The satellite communications (“satcom”) industry is under the spotlight, with the rise of higher and higher resolution imagery data (and therefore larger datasets communicated back to Earth), the increasing number of satcom mega constellations and the demand for higher capacity broadband everywhere. The means at which data is communicated back to Earth needs to catch up.
Imaging satellites that require high data rates need to operate at higher frequencies in the RF spectrum, but it is not that simple. The RF spectrum is very crowded, access to higher frequencies is limited, and even then there is a bottleneck in which a vast amount of the data collected doesn’t get back down to the ground. Optical communications is considered one of the solutions currently in development. Although optical has challenges including with atmospheric interference and problems with stray light at the receiver resulting in greater signal path loss, the achievable data rates are 10 to 100 times greater than in the RF spectrum and can reduce the data error rate. Satellite to ground optical communications was successfully tested by NASA JPL in a demonstration experiment from the International Space Station in 2014 using an instrument called OPALS. For this to become a viable option within the NewSpace sector, optical transceivers need to become much cheaper and more reliable.
Ground-based mobile antennas are also crucial to the next generation of satcoms constellations. Phased array antennas are seen as a key technology development area for satcom mega-constellations, where cheaper high-performance antennas for mobile applications (like land, sea and air transport), continue to be progressing through the development and testing cycle. The antennas must also be able to track the LEO satellites, that move across the sky extremely quickly, at pinpoint accuracy to ensure efficient communications. There are a number of companies developing optical communication technology, including UK-based Isotropic Systems, who recently announced the demonstration of its optical beam forming technology through Avanti’s Hylas-4 Ka-band satellite. Testing included the likes of web browsing, video downloads and two-way video calls. The company, sees their optical beam forming antennas as crucial to further unlock the potential of HTS (high throughput) satellites where operators are seeing increasing demand for capacity due to the increase in services like video streaming.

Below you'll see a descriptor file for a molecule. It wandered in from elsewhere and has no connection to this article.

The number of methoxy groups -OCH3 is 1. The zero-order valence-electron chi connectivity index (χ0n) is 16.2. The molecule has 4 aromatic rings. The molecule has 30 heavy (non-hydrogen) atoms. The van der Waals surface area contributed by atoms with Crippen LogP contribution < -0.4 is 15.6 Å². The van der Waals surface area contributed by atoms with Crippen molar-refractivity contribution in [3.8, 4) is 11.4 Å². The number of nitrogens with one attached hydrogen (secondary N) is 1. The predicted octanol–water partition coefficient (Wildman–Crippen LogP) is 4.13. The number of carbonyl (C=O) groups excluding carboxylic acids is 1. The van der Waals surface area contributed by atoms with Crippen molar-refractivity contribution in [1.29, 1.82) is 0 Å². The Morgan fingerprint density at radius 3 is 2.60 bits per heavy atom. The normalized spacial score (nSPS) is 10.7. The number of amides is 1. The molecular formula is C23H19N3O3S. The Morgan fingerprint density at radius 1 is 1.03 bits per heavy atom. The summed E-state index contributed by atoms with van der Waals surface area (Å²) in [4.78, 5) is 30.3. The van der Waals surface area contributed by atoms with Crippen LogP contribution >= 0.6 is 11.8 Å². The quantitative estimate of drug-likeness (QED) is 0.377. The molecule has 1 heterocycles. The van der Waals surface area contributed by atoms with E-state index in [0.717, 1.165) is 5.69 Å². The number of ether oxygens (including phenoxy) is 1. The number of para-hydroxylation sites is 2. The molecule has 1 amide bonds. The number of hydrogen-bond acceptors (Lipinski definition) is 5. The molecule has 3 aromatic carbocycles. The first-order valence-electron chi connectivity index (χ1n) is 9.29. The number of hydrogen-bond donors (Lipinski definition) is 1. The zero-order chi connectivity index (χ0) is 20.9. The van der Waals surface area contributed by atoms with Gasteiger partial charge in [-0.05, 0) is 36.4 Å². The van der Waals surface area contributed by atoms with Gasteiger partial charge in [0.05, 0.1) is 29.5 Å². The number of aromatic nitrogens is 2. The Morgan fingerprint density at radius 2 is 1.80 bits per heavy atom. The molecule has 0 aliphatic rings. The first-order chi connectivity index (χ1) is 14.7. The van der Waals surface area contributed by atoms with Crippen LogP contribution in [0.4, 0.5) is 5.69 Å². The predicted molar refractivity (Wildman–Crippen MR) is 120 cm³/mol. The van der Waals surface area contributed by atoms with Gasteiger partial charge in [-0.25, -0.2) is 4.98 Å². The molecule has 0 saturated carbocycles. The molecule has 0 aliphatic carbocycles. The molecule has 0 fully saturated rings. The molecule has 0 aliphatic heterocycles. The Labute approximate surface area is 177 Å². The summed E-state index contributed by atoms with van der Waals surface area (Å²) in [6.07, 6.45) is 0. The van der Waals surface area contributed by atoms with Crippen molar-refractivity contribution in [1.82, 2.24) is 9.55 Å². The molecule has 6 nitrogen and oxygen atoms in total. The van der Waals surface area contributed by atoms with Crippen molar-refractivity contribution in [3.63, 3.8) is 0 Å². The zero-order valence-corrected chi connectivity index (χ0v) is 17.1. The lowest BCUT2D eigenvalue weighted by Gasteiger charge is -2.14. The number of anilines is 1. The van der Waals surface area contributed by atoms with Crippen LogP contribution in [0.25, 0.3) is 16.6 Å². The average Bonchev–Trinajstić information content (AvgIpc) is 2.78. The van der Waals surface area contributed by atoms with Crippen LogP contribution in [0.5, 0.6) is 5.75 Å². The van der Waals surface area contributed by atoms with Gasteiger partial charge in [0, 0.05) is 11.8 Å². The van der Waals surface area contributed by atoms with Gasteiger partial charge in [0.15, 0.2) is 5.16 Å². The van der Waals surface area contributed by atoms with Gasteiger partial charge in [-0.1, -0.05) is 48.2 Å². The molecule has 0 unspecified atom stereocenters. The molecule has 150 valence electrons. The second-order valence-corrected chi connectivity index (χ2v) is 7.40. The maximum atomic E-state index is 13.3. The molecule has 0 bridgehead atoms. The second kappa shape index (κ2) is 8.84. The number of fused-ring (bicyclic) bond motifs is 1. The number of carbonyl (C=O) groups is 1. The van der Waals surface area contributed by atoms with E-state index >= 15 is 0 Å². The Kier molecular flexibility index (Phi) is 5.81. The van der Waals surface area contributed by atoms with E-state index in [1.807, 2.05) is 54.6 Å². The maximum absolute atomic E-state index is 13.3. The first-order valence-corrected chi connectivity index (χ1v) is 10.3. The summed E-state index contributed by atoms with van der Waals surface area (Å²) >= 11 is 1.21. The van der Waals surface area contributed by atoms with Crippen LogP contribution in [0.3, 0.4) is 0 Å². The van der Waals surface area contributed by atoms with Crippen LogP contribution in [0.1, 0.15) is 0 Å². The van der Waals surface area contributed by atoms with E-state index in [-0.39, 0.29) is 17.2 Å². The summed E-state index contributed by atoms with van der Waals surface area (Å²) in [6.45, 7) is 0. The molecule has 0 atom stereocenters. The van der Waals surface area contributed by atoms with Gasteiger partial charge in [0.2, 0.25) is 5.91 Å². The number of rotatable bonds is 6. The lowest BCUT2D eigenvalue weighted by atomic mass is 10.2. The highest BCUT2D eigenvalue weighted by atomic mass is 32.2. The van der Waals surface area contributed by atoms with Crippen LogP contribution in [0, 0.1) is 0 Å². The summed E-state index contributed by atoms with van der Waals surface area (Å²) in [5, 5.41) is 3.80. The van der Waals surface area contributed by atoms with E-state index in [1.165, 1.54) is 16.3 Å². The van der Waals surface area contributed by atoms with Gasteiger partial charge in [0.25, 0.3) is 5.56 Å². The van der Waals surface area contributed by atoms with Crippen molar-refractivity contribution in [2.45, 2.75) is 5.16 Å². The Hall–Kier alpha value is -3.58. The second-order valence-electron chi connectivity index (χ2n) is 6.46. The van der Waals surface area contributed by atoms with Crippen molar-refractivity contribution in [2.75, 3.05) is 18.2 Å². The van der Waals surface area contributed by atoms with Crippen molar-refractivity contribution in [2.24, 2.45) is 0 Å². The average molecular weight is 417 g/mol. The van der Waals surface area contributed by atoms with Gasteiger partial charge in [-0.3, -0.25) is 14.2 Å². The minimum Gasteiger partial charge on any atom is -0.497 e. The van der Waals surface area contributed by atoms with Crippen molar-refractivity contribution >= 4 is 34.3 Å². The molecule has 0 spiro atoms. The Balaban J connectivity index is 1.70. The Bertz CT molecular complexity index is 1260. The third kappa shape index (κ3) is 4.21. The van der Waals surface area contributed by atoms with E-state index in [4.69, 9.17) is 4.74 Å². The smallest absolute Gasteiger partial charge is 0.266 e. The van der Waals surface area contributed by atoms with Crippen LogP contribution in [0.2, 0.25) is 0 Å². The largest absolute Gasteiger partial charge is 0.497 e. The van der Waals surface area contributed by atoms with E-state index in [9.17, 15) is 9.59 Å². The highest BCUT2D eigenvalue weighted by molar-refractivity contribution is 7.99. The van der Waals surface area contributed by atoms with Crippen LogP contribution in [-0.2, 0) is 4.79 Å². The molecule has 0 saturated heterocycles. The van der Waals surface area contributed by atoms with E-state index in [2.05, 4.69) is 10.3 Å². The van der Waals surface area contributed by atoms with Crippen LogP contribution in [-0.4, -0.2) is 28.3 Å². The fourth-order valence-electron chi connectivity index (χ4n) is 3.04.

We believe that the satcoms sector is an area of significant growth potential in the coming years and are already seeing exciting high-tech startups with the potential to transform the industry. This will see the industry develop and unlock new opportunities and services that are not yet possible.